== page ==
(Reposted, from 6/15, with updates)
We know that justice delayed can be justice denied, but what happens when the opposite - - say, justice on a treadmill with a tab of amphetamine - - goes to work to shape the most controversial of rulings?
I'm looking for answers from the sitting Chief Justice (more from Shirley Abrahamson towards the end) and from Janine Geske, a retired Justice and widely-credible educator and public citizen in the Milwaukee area.
Take a look at two of Geske's recent statements about the way the Court handled the Walker union-busting bill case:
Prior to the Court's release of its pro-Walker ruling, Geske said to WisPolitics.com that it was difficult to pull together a majority opinion in an important and complex case.
Geske, now a professor at Marquette University Law School, said before oral arguments, one of the justices would have been randomly selected by the chief justice to act as the report judge and direct discussions after the hearing. Following those talks, someone from the majority will be selected to write a decision and will begin crafting it before circulating it to the other members. That draft will then be critiqued and those in the minority can write their dissent. Once the dissent is in, the majority opinion will be redrafted to respond and both sets of opinions will go through final revisions.So she predicted that the Court would take its time -- even as legislative leaders and Milwaukee righty talker Jeff Wagner, an attorney, were publicly demanding or predicting a decision to meet the scheduling needs of the Assembly.
She said it would normally take her two to three weeks to draft a majority opinion while she was on the bench, in part because of the other cases she was handling.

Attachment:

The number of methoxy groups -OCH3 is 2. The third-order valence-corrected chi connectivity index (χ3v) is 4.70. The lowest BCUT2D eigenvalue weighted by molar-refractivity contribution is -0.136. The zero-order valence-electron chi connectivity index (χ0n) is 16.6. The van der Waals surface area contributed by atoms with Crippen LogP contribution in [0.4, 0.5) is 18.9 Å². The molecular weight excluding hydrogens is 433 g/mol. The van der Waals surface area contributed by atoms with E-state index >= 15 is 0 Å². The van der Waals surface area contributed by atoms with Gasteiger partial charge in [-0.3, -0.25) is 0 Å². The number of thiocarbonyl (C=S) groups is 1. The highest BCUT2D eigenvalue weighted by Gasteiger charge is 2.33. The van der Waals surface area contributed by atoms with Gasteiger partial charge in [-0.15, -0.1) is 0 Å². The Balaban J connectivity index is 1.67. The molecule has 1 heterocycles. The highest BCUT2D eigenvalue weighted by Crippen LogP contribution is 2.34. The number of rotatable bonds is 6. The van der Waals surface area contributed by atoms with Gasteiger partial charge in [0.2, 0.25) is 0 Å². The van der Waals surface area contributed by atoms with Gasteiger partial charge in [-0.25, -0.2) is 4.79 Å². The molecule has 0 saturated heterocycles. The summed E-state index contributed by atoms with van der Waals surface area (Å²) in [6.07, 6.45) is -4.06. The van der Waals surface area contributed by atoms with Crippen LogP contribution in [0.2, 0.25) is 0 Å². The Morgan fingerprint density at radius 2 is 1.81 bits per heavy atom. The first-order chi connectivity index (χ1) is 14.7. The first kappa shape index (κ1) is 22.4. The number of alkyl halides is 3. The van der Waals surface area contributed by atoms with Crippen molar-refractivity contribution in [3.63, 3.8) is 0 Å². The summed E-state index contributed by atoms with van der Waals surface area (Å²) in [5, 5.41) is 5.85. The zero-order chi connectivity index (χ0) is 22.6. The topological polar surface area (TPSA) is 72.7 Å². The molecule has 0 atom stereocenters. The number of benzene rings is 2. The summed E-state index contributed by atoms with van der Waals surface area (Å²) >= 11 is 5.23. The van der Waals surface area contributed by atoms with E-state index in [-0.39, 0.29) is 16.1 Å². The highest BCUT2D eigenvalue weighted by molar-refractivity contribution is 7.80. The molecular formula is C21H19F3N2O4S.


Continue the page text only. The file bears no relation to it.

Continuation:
This case is more complex because there are two issues at play. One is whether the court should take the case without first allowing the final pieces to play out at the circuit court and appeals court.
She said her impression of the oral arguments suggested at least a majority of the court is prepared to take the case now.
Then there are the merits of the case and Dane County Judge Maryann Sumi’s ruling invalidating the collective bargaining legislation law over an open meetings violation.
Geske, who describes herself as “pretty conservative judicially, not politically,” said after listening to much of Monday’s oral arguments, she believes the court shouldn’t take the case and instead should allo
I wondered at the time - - do they know something the rest of us don't?
After the ruling, Geske explained to the Journal Sentinel why the quick ruling was disconcerting:
The court, which ruled 4-3, to reinstate the collective bargaining law left the perception that the decision was partisan because of the timing, she said.
"They had five hours of oral argument and issued a complicated decision within a week," Geske said in a telephone interview. "They didn't use their usual process."
Geske, a distinguished professor of law at Marquette University's Law School, is also a former justice. She served on the state's high court from 1993-'98.
The court, she said, is always faced with cases that both sides want action on quickly. But the role of the court is to take the case, analyze it thoroughly, review prior case law and render a decision.
"You want to establish the law for the future," Geske said. "Cases always are urgent. But the court always takes its time."A nice "get" by Don Walker.
Definitely worth a read, and Geske's remarks probably helped inform the editorial board, which has since weighed in, calling the ruling injurious to the Court's standing, "rash" and "slapdash."
And Geske's commentary certainly underscores a point that Chief Justice Abrahamson made in her mighty dissent - - that it will enable people to conclude that the majority...
“...reached a pre-determined conclusion not based on the facts and the law, which undermines the majority's ultimate decision."Along with other troubling issues, said Abrahamson, who joined the Wisconsin high court in 1976, and is the nation's longest serving state supreme court justice:
“Justice Prosser’s concurrence is longer than the order. The concurrence consists mostly of a statement of happenings. It is long on rhetoric and long on storytelling that appears to have a partisan slant. Like the order, the concurrence reaches unsupported conclusions.”